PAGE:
WWE Superstar Randy Orton joined Vicente Beltran of "Vibe and Wrestling" to discuss his career in the industry. Orton was asked to describe how he views the difference in new school wrestling versus the old school style.
Although Orton said that the type of wrestling or in-ring work may have changed over the years, the actually goal of the business has not. He said it is all about storytelling and doing your best to get the audience invested in the story you are trying to create.
"I think there are obvious differences in the way I was taught by the guys from the old school that is taught today, although, psychology has not changed," Orton explained. "I think the basic ideas when it comes to telling a story haven't changed since my father's or my grandfather's time. It's the good guy, and the bad guy, and you play with the emotions of the audience. The good guy comes on the scene, the conquering hero, with the WWE World Heavyweight Championship around his waist."
Orton explained that it doesn't matter where you are wrestling, as long as you have something that can captivate the audience, you can succeed in the business. He explained that the goal of his match against Drew McIntyre at SummerSlam was to build a story throughout and get people emotionally invested. That is the key to creating something great.
"In that sense, Drew is old school too. He's been doing this as long as I have. So, on Sunday at SummerSlam, I'm going to try to tell a story, but don't tell a 4-minute story, a 10-minute story. It's going to be a novel. I'm going to be out there for 25, 30, 35 minutes, or maybe more, and I think that's when magic can happen - when you get comfortable and you can build, and build, and build, to a point in the match where you put people on the edge of their seat. And that is the goal that we all pursue, and it does not happen every match."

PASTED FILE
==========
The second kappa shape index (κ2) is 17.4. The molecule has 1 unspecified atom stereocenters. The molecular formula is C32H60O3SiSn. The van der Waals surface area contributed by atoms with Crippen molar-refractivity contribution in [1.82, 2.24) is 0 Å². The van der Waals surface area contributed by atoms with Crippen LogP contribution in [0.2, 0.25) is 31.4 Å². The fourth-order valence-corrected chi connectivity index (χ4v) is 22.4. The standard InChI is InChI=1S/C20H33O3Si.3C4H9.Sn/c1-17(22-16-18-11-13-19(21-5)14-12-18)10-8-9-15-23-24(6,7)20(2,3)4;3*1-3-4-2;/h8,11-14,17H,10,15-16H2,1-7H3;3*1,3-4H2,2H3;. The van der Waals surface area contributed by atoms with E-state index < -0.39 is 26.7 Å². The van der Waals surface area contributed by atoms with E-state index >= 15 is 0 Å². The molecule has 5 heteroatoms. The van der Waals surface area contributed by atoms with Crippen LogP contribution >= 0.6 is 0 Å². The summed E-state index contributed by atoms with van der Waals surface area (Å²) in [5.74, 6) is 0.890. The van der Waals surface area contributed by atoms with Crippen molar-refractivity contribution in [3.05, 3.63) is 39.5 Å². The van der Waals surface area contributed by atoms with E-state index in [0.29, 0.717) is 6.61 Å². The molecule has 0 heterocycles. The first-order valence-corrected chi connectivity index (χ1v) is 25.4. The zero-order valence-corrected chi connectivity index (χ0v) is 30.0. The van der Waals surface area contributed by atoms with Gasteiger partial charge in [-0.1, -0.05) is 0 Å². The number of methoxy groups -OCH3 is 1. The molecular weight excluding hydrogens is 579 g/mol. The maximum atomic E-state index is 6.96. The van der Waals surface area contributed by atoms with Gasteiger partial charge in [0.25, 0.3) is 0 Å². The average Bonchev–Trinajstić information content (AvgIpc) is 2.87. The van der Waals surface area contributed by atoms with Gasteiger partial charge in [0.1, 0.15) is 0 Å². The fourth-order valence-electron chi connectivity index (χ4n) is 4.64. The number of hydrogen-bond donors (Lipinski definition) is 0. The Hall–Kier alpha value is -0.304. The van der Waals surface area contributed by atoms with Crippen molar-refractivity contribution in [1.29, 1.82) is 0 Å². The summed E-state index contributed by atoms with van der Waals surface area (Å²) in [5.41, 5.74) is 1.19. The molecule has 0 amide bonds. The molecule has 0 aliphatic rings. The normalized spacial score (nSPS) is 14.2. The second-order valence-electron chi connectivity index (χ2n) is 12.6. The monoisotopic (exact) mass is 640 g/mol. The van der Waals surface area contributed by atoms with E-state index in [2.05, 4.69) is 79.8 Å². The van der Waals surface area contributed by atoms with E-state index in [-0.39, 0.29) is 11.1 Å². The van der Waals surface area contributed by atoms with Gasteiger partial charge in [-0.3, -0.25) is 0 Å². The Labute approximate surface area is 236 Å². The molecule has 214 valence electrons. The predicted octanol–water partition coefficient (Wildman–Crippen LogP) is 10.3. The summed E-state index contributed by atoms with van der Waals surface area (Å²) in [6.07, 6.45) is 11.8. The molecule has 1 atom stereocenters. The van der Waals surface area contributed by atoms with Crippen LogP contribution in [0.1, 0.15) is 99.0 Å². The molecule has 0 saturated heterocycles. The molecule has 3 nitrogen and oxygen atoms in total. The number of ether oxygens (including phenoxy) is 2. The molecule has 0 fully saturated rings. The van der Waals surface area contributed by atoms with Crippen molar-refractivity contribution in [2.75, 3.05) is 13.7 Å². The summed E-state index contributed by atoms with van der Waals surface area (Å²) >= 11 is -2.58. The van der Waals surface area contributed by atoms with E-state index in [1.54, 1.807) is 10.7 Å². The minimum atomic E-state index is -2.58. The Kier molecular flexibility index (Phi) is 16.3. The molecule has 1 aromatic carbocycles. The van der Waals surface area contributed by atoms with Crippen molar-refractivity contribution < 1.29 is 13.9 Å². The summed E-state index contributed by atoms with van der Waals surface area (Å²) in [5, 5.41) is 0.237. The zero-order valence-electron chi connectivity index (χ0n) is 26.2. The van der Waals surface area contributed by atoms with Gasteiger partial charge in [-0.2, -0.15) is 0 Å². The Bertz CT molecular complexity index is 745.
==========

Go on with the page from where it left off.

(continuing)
Orton says one of the differences in today's new school wrestling comes from guys who try to throw out flashy moves in every match to try and get noticed. Orton thinks the risks this puts on the body and all the false finishes from the flashy moves hurts the overall story of a match or program.
"I think nothing has changed in that regard between old school and new school," Orton said. "I think the new school is more about the mentality of independent wrestling. We have a lot of people coming from independent companies and are called by NXT and WWE, many who can tell good stories. They are perhaps counted in a faster way, it is a little more - I think the most careful way to call is 'dangerous'. I think that if people realized what these guys risk many times, and the times they put their neck on the line just for one night a year to try to attract attention or to grab the torch, I think they would understand a little better. It's definitely an exciting style, but I think the new school, the fast speed they move at, the bumps they take, the false finishes, the nonstop action, I think in the long run it hurts the story you're trying to tell."
Orton believes that overall, the psychology of how to put together a match or compelling program has not changed too much. He enjoys some of the elements that have been created in the new school style of wrestling.
"In general, the psychology has not changed," Orton said. "These athletes of today are more and more athletic. They have great physical ability and capacity to do things better than past generations. They do things that have never been seen before, especially in the past, and are reaching heights unknown to date. I enjoy watching the guys from the new school, and I can recognize when one of them can tell a story with the new school style. I don't think it has changed too much."